If you could learn to dance from fiction, I’d be able to do the jitterbug after reading Clare Morrall’s novel, After the Bombing. I’m not sure what kind of dancing they did in 1860s Indiana, but the female soldier, Ash, is full of admiration for her husband’s prowess in Laird Hunt’s Neverhome. In my novel, Sugar and Snails, my narrator dressed up in a borrowed tutu and danced without inhibition as a toddler, but sadly never felt as comfortable in her body again. This flash is for her:
I might be grey, respectable, with farther to fall, but I’ll find that child within me. I’ll hop and jump and jiggle my arse, I’ll wiggle and wobble, I’ll prance and pirouette with every cell to music no-one else can hear.
Must be something about me, but my next novel, Underneath, out in May 2017, features a dancing child too. Of course, I can’t guarantee this will survive the edits, but here’s a taster of how Steve, as a young boy, takes the words of Cliff Richard’s Living Doll a little too literally, with dreadful consequences for the adult he’ll become:
When the twins go to Guides, me and Mummy like to dance to our records. We choose our favourites, holding them between our palms so as not to smudge them, as we stack them up on the spindle. The record player drops them one by one onto the turntable, spins them round at supersonic speed, stretches out its arm and slips the needle in the groove and – abracadabra! – the songs keep on coming till we’re too tired to dance.
Polly and Celia listen to David Cassidy and the Osmonds, but me and Mummy like the old songs best. Elvis Presley, Cliff Richard and the Beatles: songs that have us bouncing round the room. Mummy wears a yellow scarf and a flared pink skirt that balloons out as she twirls to the music. When we do the twist, we dance in our own individual spaces, sticking out our elbows and bending our knees and corkscrewing down to the floor. When we do the jive, we hold hands, stepping away and rushing back, pushing off and pulling in. My hand feels snug in Mummy’s but, sometimes, if I step away when I should be rushing back, my fingers lose hers. But she always catches me in time for when she has to lift her arm and send me spinning underneath, while Daddy smiles at us from the photo on top of the telly. When the last record’s finished we’re exhausted. We fall on to the sofa and laugh.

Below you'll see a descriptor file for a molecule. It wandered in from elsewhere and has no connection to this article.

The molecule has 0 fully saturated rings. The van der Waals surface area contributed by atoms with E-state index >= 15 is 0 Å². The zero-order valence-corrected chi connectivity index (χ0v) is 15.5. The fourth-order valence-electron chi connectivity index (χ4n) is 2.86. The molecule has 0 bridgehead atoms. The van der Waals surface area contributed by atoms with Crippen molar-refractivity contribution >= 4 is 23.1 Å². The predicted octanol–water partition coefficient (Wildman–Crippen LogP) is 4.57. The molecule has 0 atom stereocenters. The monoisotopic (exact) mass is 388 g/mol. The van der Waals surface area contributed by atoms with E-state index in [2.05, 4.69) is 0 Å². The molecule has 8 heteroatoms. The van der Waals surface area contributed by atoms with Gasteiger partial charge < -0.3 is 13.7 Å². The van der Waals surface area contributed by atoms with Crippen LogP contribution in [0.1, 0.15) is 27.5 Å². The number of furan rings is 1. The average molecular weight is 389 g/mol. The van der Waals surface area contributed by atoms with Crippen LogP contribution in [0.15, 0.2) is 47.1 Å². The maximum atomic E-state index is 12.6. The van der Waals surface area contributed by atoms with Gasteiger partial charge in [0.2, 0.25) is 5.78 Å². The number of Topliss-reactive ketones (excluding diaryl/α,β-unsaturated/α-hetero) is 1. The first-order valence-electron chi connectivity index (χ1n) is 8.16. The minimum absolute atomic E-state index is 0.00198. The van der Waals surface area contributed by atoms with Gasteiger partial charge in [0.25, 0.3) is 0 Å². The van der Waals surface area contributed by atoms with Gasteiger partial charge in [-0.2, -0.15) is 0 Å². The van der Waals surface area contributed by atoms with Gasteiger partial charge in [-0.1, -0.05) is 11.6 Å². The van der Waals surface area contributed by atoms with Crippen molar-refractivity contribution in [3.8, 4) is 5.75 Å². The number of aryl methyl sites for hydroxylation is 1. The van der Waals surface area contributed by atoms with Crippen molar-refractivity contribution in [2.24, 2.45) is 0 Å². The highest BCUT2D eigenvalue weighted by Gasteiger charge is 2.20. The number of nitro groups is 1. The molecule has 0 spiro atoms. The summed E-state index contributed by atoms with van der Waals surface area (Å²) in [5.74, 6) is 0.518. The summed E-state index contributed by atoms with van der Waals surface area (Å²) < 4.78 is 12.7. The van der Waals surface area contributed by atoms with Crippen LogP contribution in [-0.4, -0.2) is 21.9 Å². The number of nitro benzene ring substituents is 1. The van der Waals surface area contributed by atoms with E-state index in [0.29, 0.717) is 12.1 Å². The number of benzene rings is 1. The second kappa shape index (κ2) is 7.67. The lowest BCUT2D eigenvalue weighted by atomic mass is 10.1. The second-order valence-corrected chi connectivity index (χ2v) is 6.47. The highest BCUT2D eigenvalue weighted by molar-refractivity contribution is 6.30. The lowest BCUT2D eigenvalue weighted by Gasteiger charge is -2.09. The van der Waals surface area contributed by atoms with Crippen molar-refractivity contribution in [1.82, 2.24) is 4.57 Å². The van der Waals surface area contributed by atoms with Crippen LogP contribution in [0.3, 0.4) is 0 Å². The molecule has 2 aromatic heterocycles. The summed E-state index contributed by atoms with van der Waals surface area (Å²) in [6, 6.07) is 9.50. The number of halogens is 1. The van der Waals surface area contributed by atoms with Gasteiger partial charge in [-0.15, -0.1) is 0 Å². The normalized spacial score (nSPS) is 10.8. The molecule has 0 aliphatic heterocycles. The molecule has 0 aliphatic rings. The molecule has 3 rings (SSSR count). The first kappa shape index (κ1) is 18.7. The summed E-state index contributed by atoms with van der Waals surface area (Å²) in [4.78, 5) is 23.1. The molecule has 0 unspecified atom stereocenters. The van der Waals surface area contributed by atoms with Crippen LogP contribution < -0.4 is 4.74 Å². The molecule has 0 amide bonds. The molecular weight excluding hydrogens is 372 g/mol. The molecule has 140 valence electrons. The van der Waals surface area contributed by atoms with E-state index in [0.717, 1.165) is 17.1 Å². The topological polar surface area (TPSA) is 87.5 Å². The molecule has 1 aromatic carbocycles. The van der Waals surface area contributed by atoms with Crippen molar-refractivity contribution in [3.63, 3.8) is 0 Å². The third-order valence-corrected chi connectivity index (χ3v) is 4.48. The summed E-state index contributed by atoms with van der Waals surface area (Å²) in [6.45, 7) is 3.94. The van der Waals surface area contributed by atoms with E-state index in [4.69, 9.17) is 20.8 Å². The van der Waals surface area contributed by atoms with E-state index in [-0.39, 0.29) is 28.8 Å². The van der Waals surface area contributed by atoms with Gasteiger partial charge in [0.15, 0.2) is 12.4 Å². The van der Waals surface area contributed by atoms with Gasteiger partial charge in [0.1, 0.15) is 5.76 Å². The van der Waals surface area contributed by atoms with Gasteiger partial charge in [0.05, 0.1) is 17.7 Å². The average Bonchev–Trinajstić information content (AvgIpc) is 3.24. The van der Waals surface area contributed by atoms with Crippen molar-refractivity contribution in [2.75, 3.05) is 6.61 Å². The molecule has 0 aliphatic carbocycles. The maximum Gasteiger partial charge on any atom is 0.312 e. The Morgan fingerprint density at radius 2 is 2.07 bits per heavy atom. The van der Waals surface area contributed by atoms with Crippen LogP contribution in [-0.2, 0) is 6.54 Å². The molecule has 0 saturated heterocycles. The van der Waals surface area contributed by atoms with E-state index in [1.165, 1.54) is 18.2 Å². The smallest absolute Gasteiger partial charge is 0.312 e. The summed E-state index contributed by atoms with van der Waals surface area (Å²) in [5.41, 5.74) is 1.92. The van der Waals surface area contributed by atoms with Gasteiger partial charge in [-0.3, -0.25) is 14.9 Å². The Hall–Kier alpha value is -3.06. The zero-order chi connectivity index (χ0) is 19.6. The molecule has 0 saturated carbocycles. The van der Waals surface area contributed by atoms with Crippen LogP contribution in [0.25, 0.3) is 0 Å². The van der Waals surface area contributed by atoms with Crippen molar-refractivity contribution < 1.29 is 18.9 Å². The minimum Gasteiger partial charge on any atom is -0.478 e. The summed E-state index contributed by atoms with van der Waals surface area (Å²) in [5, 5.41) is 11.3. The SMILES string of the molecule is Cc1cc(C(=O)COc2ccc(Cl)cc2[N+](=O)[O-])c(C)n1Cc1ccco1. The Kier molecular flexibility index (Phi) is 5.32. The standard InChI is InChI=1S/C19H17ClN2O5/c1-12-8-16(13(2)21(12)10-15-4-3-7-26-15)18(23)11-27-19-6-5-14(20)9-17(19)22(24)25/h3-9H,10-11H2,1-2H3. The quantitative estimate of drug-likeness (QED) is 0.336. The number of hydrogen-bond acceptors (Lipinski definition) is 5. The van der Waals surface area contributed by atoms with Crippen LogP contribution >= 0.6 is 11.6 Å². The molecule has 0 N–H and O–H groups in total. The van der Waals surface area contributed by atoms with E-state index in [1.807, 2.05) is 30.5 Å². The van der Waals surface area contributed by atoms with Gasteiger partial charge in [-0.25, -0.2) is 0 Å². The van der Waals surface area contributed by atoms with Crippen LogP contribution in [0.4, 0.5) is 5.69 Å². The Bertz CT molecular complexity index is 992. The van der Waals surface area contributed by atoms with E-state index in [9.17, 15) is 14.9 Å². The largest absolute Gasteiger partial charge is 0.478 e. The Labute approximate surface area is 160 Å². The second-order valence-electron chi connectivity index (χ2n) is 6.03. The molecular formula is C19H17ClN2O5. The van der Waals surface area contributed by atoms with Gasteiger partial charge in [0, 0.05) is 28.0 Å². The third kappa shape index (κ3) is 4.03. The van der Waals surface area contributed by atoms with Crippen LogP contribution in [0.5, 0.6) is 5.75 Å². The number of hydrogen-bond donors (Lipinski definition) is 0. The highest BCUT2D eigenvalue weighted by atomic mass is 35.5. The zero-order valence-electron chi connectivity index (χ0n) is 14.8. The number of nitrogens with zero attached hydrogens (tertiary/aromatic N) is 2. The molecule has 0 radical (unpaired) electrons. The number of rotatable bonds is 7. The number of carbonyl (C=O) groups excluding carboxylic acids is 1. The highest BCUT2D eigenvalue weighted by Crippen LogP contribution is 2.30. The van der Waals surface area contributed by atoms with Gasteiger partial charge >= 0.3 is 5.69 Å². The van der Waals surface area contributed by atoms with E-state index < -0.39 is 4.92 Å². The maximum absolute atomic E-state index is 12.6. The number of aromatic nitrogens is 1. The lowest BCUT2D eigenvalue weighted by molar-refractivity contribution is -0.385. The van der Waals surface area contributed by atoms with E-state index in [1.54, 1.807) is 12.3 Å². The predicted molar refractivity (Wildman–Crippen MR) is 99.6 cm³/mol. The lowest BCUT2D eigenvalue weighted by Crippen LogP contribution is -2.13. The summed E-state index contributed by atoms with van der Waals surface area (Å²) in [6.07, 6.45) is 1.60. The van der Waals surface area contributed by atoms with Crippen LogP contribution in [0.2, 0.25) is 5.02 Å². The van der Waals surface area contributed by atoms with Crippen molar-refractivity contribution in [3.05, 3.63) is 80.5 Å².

Today, Living Doll is my favourite. Did Cliff Richard really do that, Mummy? I say. Did he lock up a lady in a trunk so he could have her all to himself?
I don’t think so, says Mummy. It’s just a song. You’re not supposed to take it serious.
But he could though, couldn’t he, if he really wanted to?
No, says Mummy, not even Cliff Richard would get away with that.
Mummy slips the records back inside their paper sleeves. I look at Daddy locked up in his silver frame on top of the telly. What if it wasn’t a trunk? I say.
The lid of the record player squeaks as Mummy brings it down. What are you on about? she says.
I wriggle with the effort of explaining. Would it be all right if he locked her up in something bigger? Like a wardrobe or a cupboard or a garden shed?
Mummy unfastens the knot in her scarf. I don’t know where you get your ideas from.
I wait until her forehead goes smooth again. What if it was a whole room? I say. A whole ginormous underground room.
Mummy says: Let’s get your jamas on. It’s time you were in bed.
Thanks for reading! Do let me know of any novels that dance.